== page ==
Date of Award

Spring 2017

Degree Name

Master of Arts

Department

Communication

First Advisor

Dr. Autumn Edwards

Second Advisor

Dr. Chad Edwards

Third Advisor

Dr. Kathleen Propp

Access Setting

Masters Thesis-Open Access

Abstract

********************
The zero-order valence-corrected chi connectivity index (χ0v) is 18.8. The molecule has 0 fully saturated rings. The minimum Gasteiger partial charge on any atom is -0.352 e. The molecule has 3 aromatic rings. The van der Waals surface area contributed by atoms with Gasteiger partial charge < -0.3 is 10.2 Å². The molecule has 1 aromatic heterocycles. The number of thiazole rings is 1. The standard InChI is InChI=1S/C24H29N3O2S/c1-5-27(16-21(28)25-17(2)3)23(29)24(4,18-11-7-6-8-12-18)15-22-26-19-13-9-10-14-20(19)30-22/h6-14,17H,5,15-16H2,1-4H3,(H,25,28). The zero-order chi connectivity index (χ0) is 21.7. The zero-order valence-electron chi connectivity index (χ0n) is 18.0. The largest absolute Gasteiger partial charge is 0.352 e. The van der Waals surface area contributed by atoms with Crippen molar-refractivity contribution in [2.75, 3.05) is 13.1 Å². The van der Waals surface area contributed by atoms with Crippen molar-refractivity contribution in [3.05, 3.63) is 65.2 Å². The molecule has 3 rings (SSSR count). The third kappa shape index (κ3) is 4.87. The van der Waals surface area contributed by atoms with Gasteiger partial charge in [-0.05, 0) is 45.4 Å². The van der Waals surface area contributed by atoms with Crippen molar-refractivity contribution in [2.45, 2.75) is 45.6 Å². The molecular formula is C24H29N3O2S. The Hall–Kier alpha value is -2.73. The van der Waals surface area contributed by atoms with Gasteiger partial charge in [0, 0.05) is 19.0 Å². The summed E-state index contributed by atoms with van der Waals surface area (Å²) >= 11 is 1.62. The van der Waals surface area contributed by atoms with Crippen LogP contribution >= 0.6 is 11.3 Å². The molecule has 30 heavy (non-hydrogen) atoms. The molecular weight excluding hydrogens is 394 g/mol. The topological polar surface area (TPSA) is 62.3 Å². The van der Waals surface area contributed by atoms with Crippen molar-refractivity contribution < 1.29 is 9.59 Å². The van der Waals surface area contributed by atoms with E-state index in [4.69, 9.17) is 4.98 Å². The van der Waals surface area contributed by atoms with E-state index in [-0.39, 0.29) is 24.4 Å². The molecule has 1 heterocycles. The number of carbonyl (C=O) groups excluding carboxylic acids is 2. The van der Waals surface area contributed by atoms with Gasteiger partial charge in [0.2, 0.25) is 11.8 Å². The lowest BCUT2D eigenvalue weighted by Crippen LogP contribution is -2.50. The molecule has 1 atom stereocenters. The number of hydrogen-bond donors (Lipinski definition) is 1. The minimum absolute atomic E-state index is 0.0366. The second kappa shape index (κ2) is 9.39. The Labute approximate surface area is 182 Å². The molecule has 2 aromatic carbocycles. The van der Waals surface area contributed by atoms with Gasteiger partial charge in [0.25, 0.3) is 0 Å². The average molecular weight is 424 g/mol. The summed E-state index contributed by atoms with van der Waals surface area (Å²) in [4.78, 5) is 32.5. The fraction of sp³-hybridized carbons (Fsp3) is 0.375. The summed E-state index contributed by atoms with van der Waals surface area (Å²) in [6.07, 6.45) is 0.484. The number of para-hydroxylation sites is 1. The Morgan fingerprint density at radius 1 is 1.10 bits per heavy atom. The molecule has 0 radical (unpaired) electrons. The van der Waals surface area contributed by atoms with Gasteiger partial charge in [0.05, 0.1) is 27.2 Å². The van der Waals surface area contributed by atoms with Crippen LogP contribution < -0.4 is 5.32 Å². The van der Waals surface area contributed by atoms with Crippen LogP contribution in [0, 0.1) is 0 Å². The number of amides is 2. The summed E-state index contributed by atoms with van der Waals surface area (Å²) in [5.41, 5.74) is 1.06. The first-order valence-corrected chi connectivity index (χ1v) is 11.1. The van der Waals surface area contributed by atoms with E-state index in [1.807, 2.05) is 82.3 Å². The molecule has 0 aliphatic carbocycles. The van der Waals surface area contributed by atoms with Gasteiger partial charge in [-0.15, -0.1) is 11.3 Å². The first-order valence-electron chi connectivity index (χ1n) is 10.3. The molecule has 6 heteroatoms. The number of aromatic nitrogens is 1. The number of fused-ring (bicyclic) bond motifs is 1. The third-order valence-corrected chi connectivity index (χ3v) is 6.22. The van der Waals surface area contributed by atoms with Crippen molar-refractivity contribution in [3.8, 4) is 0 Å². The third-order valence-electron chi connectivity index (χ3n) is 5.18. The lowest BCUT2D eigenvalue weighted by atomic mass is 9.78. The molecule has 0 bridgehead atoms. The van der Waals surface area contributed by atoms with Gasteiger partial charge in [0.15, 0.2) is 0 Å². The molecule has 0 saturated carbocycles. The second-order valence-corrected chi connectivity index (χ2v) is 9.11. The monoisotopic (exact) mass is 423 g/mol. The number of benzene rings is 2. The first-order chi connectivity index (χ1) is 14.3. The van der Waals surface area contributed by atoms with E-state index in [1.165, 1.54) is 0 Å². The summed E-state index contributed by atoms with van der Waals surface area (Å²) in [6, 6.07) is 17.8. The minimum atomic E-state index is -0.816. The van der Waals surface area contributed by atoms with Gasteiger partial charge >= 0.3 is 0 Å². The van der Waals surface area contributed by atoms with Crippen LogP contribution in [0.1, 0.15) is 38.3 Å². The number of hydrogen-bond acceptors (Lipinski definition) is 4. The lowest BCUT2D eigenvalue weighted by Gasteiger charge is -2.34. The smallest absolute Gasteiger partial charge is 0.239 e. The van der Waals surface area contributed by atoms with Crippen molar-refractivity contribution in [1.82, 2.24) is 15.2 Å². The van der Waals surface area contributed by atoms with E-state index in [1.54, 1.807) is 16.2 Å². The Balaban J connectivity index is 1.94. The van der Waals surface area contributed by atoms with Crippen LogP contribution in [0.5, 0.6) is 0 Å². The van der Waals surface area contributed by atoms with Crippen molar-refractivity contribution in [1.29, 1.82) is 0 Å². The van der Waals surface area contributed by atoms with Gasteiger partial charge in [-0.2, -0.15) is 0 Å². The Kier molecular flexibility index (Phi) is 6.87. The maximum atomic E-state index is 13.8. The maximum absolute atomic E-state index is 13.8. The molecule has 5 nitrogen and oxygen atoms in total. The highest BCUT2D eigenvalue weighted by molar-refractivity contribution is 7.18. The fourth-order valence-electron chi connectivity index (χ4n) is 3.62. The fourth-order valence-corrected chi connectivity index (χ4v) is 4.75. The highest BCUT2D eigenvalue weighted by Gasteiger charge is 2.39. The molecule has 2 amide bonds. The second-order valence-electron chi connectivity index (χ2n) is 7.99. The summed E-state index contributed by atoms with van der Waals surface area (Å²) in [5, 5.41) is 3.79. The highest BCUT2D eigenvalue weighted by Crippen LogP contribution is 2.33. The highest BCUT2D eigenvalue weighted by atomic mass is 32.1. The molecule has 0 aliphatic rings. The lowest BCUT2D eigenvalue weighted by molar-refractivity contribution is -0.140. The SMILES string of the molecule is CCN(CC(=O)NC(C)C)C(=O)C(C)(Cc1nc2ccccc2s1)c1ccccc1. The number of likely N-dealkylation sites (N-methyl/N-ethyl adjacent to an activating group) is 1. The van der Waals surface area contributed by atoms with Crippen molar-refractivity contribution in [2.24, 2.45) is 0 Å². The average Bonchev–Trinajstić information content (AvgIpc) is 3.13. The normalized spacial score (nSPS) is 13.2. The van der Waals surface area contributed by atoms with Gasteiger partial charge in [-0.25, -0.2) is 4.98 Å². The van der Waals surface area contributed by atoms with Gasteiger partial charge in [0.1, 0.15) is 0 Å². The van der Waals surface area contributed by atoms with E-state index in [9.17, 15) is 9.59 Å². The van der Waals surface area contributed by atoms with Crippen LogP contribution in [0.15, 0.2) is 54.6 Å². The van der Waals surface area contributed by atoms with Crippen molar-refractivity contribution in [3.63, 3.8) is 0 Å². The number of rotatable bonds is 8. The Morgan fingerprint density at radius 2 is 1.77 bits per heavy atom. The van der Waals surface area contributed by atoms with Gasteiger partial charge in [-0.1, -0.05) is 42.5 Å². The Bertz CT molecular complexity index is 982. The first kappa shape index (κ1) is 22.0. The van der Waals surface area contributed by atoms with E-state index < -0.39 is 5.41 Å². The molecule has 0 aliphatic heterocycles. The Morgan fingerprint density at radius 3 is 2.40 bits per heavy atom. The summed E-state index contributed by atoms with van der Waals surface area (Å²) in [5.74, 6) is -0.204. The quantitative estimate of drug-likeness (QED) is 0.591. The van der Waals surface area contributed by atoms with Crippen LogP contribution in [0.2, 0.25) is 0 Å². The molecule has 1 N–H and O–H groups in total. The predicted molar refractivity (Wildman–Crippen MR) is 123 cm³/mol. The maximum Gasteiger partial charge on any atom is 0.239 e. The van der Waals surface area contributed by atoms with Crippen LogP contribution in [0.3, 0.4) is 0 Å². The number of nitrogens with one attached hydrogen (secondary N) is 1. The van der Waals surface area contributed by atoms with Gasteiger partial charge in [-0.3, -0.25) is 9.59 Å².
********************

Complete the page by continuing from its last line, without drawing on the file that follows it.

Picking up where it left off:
Text-messaging is among the most popular forms of computer-mediated communication (CMC). However, the lack of most nonverbal cues in text-messaging interaction limits communication in certain contexts. Some recent innovations, such as emoji, attempt to enhance nonverbal limitations in text messaging. However, despite ample scholarship in text messaging, nonverbal communication, and CMC, a smaller body of research explores their intersections. This study reviews literature in these areas and, through the lens of Media Richness Theory, offers several hypotheses regarding the effects of emoji on interpersonal impressions in a decision-making scenario. It then experimentally tests and quantitatively measures how emoji usage in decision making impacts perceptions of message source interpersonal attractiveness, CMC competence, and credibility. Results demonstrate that sources of text-messages are rated as more CMC competent when they employ emoji than when using verbal-only messages. There were no significant differences in ratings of source interpersonal attractiveness or credibility on the basis of emoji or emoticon message enhancement, but that may be a function of sample size. Implications for theory and practice, research limitations, and directions for future study are discussed.

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